Wednesday, March 18, 2009
CL Hanson at Letters from a Broad has a post up about whether she expresses her atheism at work. She's created something of a meme and so I thought I would participate.
I have too many jobs to count, so I'm just going to list a sampling.
- In college I was trying to work out what I was. I stopped attending church shortly after I started college, but I still considered myself a Christian. I dated an atheist and then an agnostic pretty seriously, but I had a hard time expressing myself. Mostly I just absorbed information and thought about my beliefs internally without talking about them much. I had a Mediterranean Religion course that opened my eyes to the similarities between religious myths that was pretty influential in making me a deist at the least. And I was exposed to new ideas from befriending non-believers. None of them had horns.
- At my first job I was still in the closet about my doubts about religion. The company I worked for had an overtly religious atmosphere. I worked as an intern during college and my job was supposed to be setting up PCs and training users on software, but I was somewhat hampered. My boss didn't think I should do some things because I was a woman. Once he told me that he didn't think I should be connecting cables to computers when I set them up because "women shouldn't be on their knees." Haha! It was funny at the time, but kind of disturbing that he didn't want me to do manual work because of my sex. When I was hired after graduation they required me to sign a morality statement. Firing offenses included adultery. Now, I don't think adultery is right, but I also don't see how it's my company's goddamned business what I do outside of work. I refused and they put my hiring papers on hold. I talked to a lawyer, but it was completely legal (or so he said). So being a wuss, I eventually signed it. I needed the job. I found another one and left three months later.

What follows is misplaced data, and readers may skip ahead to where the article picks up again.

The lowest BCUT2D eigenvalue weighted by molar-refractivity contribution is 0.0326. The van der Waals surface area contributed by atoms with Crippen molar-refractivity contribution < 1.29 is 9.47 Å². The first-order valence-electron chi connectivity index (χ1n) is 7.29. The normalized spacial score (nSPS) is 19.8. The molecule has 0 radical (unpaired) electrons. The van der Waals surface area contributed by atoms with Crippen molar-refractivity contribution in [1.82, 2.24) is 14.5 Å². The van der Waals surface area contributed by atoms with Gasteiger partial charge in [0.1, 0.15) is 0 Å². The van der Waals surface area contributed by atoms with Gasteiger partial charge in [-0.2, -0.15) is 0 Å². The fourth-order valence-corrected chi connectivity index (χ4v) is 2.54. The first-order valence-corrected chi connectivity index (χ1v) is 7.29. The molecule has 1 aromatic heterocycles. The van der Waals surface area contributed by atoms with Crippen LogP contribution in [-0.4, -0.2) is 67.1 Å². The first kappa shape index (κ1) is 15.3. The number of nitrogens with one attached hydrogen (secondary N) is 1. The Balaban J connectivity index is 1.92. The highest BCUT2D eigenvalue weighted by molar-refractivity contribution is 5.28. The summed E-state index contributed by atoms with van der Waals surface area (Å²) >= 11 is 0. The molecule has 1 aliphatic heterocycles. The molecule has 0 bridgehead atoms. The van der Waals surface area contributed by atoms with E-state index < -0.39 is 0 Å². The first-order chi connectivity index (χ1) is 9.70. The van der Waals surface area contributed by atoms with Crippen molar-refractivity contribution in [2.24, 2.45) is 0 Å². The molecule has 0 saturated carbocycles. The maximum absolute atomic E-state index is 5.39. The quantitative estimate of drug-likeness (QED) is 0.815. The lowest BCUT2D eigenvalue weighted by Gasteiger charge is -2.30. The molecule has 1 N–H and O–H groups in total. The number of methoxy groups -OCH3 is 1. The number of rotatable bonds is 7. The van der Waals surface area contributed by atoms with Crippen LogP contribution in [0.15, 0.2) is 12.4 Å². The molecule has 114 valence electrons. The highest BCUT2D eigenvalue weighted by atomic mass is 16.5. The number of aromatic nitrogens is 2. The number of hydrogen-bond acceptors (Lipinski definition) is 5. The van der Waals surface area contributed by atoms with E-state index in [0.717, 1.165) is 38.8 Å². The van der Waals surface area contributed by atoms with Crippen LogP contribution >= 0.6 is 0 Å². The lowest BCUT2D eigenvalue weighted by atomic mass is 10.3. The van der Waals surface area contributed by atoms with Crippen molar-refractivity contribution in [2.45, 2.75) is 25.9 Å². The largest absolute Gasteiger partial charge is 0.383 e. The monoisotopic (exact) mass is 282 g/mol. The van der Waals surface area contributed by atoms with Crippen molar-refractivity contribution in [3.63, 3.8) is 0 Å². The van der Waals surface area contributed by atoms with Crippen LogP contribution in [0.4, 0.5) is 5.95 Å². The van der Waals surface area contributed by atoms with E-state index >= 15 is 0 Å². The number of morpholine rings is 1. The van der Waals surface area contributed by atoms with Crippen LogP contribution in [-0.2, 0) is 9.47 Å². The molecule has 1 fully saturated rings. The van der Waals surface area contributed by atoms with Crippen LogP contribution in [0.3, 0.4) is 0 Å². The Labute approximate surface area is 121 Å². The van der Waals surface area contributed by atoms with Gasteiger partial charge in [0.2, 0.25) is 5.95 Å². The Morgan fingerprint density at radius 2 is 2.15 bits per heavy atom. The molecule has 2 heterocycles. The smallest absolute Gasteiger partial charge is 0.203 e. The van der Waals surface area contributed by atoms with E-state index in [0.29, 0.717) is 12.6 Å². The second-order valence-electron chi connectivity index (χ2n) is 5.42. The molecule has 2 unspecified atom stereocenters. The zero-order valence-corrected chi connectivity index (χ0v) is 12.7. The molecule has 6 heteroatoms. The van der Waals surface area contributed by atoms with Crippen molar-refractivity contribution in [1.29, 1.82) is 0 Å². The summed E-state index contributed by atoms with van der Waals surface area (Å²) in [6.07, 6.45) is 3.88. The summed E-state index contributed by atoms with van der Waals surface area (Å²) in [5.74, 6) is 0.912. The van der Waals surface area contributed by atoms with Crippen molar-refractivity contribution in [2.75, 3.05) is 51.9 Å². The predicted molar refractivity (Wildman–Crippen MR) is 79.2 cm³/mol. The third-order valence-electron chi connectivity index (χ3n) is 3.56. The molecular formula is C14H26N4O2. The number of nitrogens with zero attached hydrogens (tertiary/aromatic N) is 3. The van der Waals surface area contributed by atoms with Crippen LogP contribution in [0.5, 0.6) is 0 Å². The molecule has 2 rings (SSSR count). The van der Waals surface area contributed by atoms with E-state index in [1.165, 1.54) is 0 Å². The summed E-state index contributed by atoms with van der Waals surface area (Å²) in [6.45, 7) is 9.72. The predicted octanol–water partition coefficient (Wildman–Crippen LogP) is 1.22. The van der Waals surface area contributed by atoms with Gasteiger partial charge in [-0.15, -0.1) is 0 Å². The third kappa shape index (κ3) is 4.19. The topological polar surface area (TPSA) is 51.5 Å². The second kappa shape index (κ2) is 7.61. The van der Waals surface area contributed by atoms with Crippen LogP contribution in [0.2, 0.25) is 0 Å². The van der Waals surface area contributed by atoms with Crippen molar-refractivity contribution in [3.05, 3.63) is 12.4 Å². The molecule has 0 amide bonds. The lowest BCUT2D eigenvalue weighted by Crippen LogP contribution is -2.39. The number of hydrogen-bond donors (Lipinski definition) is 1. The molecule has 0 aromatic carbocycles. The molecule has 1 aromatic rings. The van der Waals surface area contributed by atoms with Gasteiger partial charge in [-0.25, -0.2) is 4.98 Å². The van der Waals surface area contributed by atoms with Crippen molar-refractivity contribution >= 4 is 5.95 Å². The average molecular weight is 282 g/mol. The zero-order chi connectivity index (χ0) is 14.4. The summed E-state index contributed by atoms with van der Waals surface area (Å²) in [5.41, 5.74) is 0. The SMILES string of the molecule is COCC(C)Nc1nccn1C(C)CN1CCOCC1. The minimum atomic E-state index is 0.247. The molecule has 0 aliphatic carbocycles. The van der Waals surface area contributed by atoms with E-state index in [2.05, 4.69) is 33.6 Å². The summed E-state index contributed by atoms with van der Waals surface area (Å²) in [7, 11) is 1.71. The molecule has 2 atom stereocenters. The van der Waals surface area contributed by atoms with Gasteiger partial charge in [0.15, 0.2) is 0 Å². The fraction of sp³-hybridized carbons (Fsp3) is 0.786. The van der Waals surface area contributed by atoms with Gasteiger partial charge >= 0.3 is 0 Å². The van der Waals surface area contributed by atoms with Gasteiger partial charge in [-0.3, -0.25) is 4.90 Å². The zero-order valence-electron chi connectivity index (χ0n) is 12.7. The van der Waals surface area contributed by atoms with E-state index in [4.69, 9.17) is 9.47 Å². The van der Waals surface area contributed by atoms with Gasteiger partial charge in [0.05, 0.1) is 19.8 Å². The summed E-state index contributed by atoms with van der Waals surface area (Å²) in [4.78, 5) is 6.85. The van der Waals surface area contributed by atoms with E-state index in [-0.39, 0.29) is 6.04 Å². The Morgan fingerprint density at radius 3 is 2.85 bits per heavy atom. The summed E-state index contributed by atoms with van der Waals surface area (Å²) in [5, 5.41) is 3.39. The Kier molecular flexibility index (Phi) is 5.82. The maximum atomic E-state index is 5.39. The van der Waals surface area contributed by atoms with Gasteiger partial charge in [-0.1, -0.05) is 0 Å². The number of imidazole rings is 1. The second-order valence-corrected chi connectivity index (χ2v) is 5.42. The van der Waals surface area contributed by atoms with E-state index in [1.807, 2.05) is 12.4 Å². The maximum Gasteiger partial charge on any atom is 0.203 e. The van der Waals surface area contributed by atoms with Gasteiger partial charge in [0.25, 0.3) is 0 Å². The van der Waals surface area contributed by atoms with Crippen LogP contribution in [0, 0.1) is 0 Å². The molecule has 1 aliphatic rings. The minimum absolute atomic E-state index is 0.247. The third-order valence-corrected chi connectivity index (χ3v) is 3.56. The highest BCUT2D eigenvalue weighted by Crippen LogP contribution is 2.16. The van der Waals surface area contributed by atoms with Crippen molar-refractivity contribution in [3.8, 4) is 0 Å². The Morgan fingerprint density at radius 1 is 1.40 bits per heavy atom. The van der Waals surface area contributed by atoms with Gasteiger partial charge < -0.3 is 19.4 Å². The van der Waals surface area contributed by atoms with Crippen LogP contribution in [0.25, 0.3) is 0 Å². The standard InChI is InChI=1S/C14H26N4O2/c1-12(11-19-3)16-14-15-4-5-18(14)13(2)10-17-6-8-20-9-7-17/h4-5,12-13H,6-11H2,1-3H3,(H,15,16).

- I didn't talk to anyone about my religious beliefs at any of my jobs for many years. I remember once on Ash Wednesday thinking one of my co-workers had some dirt on her forehead. Yeah, I felt stupid. But no one was overtly religious at work and that suited me fine.
- When I was still into spiritualism (but not religious) and living in Boston I talked to a couple of co-workers about psychics and astrology and other woo. But the more I talked about it, the more ridiculous it sounded. It was part of what tipped me towards naturalism.
- I worked at a mortgage company several years ago (2005 - 2006) before the bust. Almost all of my co-workers were secular and liberal. The culture was somewhat of a shock. But it felt good to be around people who thought along the same lines I did. I missed it when I left.
- At my current job I don't talk about religion. I have a few co-workers who are atheists and I've developed friendships with them. But I don't think religion is at topic for work. I feel like making my personal beliefs public would encourage people to be more vocal about religious beliefs. I have one co-worker who is vocal (more about politics than religion, but they're pretty intertwined), and it's uncomfortable. Not just for me, but for people that I suspect are religious. Whether or not I should express my own beliefs is something I've changed my mind about over the years a couple of times, but I'd rather work be about work. That doesn't mean I won't develop friendships at work, but I'm pretty careful to keep my work life separate from my non-work life. Except now a lot of co-workers are on Facebook and could easily find this blog. When someone from HR pinged me on Facebook I admit I felt a few minutes of panic.
In a lot of ways I fear discrimination for being an atheist. I don't know if my fear is founded, but I don't want to risk finding out.
The problem with staying silent is that I think it's important for atheists to be seen as "real people". We're not different or alien. And I think the biases and stereotypes tend to melt away when personal relationships develop. So should I be an out about being an atheist?
I don't lie about who I am, I just don't display it in flashing letters. But I don't keep religious symbols and I don't claim to pray for anyone. I sometimes find situations awkward because the pat phrases are empty to me and I need a non-religious way to express myself. When someone says, "I'm praying for you," or "God Bless," I simply thank them for thinking of me, if I say anything at all. And I use those words, "thank you for thinking of me," not "thank you for praying for me." It'd be rude to tell them I don't appreciate their sentiment even if I don't believe it'll do any good (in a spiritual way) because I do appreciate the sympathy and concern that's expressed.
So, chicken? Yep. Polite? I hope so. Doing the right thing? I'm still evaluating that.